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Funnybones, by Paul Kane Book Review | SFReader.com
Funnybones, by Paul Kane Genre: Horror Publisher: Creative Guy Publishing Published: 2005 Review Posted: 9/21/2006 Reviewer Rating:
Reader Rating: Not Rated
Funnybones, by Paul Kane
Book Review by James Michael White
Have you read this book?
Horror writer and humor-horror writer Paul Kane's Funnybones is a collection of a dozen works including flash fiction, short stories, and poems.
Many are played for the joke and at least one is played fairly straight. On the whole, the collection is light, the prose fleet on its feet, exhibiting a kind of narrative amiableness that has a culture-canny sitcom-like feel, resulting in a collection that doesn't reach far or strain too much but proves to be entertaining in ways rather like sitcoms, after all; the works don't set out to trick with clever constructions and defied expectations, but rather to quip about the topical, the familiar, and to tweak particulars.
Most particularly, it is the Sherlock Holmes and Dr. Watson stories of Sir Arthur Conan Doyle that receive the most consistent treatment, three such tales appearing in the slim volume. And it is in these stories where Kane's humor appears to work best, twiddling with the conventions of Doyle's iconic works and intermingling with them numerous plays on pop culture. In dime-novel like fashion, we're tossed among cultists, bizarre monstrosities, lycanthropes, and mysterious magic in exotic locales. Extracted from the traditional underpinnings of those dime-novels are elements of horror, vice clashing with virtue (often in numerous double entendres poking fun at the nature of the Holmes/Watson relationship, here respectively mirrored in the personas of Dalton Quayle and Dr. Humphrey Pemberton), and foremost there remains an emphasis upon plot and action. The result: zippy little literary confections.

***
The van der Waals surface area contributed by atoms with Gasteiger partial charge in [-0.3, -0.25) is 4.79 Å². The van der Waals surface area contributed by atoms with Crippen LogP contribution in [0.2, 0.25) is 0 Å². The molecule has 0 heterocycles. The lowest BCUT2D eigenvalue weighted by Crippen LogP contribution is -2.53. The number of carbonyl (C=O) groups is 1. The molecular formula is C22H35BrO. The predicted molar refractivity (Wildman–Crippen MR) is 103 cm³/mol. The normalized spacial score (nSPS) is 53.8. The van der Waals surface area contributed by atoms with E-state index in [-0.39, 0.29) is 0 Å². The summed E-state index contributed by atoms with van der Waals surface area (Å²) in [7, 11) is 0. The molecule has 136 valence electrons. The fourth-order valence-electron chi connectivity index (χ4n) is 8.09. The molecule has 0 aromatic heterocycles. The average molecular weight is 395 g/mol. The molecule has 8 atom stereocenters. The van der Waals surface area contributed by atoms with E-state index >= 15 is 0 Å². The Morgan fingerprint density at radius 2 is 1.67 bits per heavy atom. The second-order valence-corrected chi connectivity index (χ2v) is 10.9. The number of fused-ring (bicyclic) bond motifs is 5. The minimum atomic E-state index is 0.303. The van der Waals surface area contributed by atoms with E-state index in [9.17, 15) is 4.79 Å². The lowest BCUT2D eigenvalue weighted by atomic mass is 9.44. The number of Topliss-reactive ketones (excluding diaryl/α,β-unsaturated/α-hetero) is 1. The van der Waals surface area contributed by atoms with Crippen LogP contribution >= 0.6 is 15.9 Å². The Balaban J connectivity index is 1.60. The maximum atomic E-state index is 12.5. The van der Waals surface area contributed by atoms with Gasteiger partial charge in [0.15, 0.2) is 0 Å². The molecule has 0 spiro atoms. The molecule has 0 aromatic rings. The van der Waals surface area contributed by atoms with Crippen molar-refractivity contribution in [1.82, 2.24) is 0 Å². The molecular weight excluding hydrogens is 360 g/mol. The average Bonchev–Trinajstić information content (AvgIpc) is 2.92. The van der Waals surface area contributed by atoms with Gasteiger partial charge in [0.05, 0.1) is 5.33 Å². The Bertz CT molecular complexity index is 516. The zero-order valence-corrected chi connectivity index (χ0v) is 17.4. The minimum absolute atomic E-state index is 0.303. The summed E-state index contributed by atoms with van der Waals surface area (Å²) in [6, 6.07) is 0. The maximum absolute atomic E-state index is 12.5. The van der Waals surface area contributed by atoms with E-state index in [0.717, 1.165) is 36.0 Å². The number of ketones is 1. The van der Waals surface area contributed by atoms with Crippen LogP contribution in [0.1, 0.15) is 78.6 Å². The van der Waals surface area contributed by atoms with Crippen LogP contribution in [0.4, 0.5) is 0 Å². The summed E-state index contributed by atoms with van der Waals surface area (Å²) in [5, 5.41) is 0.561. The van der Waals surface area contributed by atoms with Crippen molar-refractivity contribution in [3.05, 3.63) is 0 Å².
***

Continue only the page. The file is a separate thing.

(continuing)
Funnybones tackles a difficult approach to a genre that succeeds or fails based upon how well it pulls off its most absurd elements. Horror, after all, posits the unexplained or the supernatural to readers existing in a world in which such things don't occur, then asks us to accept their possibility. Whether or not we do so within the fictional milieu determines the relative successes or failures of a work. To then poke fun at what is already absurd might then seem the easiest thing in the world but, as noted in the introduction by Pete Allen, it's not as easy as it looks. Some of the material herein works better than others, but on the whole there are more successes than not, making Funnybones worth an afternoon of entertainment.
Flash fiction is hard to write, and not often does any of it succeed, perhaps because what works best are stories that have something new to say, and in a clever way, about well-known topics; or, if not well-known, then at least ones known to me. Neil Gaiman's "Nicholas was..." succeeds because it explains in lightning-like fashion an alternative view of just what it means to be Santa.
Likewise, Kane tackles only slightly-less popular territory in the story of Oliver Twist, transforming the occasion of the boy's being made a scapegoat into a moment of sweet, tangy revenge. That this works at all relies upon the reader's familiarity with the pre-existing story, and though the occasion of my exposure to Twist is a long time ago and far behind me now, the cultural imprint of the suffering boy seems strong enough to make this one stand out from much of the rest in the world of flash fiction, especially since we get to see suffering revenged.